Taking the plunge and having your dream home built is an exciting time, but unless you have a wealth of construction and building experience, it can also be fraught with confusion. There are a host of new terms to learn and stacks of paperwork to complete, and it’s not always easy to know the role each of these reports plays in the overall process. One of these important, but not always easily understood steps is the practical completion building inspection.
What New Homeowners Should Know About Practical Completion Building Inspections
Cautious owners keen to protect their investment throughout each step of the construction process usually engage reputable independent building inspection companies to conduct inspection reports. Investing in stage construction inspections, for instance, is the single most effective way to protect you against defects which may otherwise be hidden, and this package can generate several different reports at each stage of the building process. By the time your new home is completed and you’re preparing to take possession of your brand new property, you’ll probably be eager to assume ownership. Still, there’s one last inspection you should always make a point of obtaining for your own protection: a practical completion building inspection.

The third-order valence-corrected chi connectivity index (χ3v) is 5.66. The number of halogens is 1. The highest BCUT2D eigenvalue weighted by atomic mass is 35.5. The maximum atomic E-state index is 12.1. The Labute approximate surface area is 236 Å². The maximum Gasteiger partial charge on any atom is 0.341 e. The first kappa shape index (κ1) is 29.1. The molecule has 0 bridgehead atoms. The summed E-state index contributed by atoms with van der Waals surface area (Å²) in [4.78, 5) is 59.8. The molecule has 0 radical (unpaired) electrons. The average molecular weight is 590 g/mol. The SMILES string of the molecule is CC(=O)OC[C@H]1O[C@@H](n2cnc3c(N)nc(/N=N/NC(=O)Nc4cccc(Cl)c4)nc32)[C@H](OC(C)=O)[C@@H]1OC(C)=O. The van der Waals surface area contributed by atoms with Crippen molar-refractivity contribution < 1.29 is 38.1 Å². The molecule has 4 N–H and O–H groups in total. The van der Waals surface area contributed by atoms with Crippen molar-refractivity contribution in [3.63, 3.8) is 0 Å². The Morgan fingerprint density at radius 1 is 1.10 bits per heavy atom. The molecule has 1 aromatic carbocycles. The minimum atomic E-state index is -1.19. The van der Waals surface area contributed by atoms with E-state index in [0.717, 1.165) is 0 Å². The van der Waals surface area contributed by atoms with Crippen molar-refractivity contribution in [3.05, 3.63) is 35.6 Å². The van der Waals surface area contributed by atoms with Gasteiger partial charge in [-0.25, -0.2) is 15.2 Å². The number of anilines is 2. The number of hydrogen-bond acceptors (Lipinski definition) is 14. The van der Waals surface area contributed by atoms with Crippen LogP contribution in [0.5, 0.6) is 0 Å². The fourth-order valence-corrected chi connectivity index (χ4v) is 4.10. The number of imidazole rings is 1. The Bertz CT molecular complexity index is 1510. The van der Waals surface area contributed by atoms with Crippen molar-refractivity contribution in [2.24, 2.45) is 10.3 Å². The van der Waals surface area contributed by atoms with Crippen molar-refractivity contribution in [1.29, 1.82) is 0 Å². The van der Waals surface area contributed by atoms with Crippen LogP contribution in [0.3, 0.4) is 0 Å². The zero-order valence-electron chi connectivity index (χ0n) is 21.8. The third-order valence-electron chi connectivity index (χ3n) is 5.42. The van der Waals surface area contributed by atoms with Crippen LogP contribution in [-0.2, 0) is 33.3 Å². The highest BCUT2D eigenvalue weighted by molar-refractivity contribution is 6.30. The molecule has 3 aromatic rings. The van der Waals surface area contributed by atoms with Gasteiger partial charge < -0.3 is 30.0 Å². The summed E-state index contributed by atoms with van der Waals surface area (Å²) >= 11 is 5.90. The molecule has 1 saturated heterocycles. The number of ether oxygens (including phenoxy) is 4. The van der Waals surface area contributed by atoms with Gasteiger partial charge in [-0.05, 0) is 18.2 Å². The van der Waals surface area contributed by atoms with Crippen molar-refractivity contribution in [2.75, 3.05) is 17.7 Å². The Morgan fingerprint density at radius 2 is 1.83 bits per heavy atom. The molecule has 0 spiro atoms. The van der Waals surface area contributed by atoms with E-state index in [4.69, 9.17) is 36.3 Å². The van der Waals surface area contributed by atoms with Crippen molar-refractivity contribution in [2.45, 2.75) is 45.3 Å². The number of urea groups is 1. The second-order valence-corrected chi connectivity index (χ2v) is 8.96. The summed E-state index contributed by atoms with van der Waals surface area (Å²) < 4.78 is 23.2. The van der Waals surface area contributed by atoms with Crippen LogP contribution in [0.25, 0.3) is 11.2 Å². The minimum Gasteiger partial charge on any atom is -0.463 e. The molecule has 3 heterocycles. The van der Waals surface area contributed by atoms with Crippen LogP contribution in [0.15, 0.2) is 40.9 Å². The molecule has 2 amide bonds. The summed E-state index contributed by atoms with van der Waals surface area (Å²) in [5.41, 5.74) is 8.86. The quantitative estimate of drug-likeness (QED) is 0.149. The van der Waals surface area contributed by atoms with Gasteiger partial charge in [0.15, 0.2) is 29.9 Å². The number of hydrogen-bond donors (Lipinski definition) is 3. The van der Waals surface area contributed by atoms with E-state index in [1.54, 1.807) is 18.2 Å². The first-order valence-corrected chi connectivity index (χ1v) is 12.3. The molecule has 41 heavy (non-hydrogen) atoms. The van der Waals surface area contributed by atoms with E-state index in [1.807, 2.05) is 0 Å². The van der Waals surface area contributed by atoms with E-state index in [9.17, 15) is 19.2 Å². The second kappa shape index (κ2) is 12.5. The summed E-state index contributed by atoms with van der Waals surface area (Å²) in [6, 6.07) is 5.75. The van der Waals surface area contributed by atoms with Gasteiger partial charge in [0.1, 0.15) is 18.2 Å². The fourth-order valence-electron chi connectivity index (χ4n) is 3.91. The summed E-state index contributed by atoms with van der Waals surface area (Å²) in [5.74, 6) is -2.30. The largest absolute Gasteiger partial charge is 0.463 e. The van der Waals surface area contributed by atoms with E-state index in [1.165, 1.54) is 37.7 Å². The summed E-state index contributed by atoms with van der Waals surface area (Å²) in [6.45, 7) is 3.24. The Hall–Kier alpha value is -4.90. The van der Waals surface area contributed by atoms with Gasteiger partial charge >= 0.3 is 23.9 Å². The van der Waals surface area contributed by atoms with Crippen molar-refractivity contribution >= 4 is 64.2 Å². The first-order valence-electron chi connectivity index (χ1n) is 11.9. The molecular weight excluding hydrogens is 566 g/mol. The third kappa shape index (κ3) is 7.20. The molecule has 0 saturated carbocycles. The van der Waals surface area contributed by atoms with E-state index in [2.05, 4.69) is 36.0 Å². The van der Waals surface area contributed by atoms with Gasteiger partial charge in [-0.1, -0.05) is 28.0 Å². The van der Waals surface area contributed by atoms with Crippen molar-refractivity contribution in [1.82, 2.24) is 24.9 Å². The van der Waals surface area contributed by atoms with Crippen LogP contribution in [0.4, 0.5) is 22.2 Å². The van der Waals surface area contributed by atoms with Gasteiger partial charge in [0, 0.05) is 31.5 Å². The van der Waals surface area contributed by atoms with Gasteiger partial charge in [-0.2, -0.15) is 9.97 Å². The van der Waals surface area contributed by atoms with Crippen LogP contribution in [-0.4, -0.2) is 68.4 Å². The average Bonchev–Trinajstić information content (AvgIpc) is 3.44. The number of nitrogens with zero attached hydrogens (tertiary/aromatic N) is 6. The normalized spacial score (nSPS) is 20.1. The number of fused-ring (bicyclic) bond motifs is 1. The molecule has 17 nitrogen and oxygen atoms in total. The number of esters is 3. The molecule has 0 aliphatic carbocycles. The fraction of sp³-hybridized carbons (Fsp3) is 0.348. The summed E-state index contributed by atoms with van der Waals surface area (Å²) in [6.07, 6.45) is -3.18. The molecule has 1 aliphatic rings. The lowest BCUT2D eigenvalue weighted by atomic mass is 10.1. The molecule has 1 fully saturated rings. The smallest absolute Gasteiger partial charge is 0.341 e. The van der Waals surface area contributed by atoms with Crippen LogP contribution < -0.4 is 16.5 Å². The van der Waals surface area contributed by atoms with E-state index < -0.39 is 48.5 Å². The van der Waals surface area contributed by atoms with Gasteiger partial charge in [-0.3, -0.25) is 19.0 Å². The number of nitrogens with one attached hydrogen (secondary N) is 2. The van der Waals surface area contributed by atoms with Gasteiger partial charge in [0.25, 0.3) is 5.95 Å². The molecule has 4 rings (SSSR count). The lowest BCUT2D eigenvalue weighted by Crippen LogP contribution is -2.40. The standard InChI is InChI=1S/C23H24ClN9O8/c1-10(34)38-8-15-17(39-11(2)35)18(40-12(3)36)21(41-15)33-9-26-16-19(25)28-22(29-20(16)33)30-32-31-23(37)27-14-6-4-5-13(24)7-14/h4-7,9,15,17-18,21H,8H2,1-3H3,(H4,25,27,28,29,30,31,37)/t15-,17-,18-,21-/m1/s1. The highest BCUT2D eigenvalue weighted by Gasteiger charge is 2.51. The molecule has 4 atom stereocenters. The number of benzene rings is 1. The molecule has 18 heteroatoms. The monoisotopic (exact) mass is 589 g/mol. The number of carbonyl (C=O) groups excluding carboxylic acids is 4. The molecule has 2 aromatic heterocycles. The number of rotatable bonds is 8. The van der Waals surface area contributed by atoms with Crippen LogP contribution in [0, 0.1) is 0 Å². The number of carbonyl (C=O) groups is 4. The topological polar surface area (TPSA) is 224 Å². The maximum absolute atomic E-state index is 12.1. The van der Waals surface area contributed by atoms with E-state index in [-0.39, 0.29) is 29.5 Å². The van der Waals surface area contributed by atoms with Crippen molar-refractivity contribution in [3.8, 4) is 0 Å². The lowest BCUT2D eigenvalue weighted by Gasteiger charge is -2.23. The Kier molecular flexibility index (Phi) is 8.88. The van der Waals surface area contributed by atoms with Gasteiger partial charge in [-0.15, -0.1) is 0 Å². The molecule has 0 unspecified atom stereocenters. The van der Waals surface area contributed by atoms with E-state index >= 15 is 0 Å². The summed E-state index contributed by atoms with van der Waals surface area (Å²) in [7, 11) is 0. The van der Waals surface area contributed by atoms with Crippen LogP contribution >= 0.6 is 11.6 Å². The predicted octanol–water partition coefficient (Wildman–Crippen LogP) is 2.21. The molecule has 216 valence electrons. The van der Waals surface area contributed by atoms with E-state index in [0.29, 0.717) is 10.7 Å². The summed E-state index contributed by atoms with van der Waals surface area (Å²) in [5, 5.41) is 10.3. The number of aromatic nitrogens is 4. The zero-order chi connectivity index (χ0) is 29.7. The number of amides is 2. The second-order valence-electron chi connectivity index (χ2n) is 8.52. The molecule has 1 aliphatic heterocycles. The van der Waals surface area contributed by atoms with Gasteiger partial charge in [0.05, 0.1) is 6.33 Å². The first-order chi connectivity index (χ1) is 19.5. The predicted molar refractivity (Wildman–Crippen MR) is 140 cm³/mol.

When a builder completes your new home, you’ll have a defects liability period which serves as some protection against faults resulting from the builder’s actions or workmanship. Should any problems arise after this relatively short period has expired, you’ll be left with very little protection. A practical completion inspection takes place when all of the major construction work on a new home or building is complete, except for minor defects. The purpose of the inspection is to make sure all work meets Australian Standards and tradesman-like practice standards. By securing a practical completion report, you’re able to learn about any existing defects and have them addressed during the liability period, before handover.
How Practical Completion Building Inspections Protect New Homeowners
When a new home doesn’t meet Australian Standards, your builder is liable for addressing any relevant defects. Shoddy craftsmanship, leaks or plumbing errors, electrical faults and roof problems are just a sampling of the issues you could face as a homeowner, and they’re all problems which would be detected by a skilled, experienced building inspector. Too often, though, homeowners don’t discover the presence of these problems until after the liability period ends, leaving them responsible for financing all necessary repairs.
Don’t let your dream home become a major problem. Take the time to secure a practical completion building inspection report before handover, and enjoy moving into your new space with complete peace of mind.
Houspect Building Inspections– Buy, Build, Invest and Sell with Confidence
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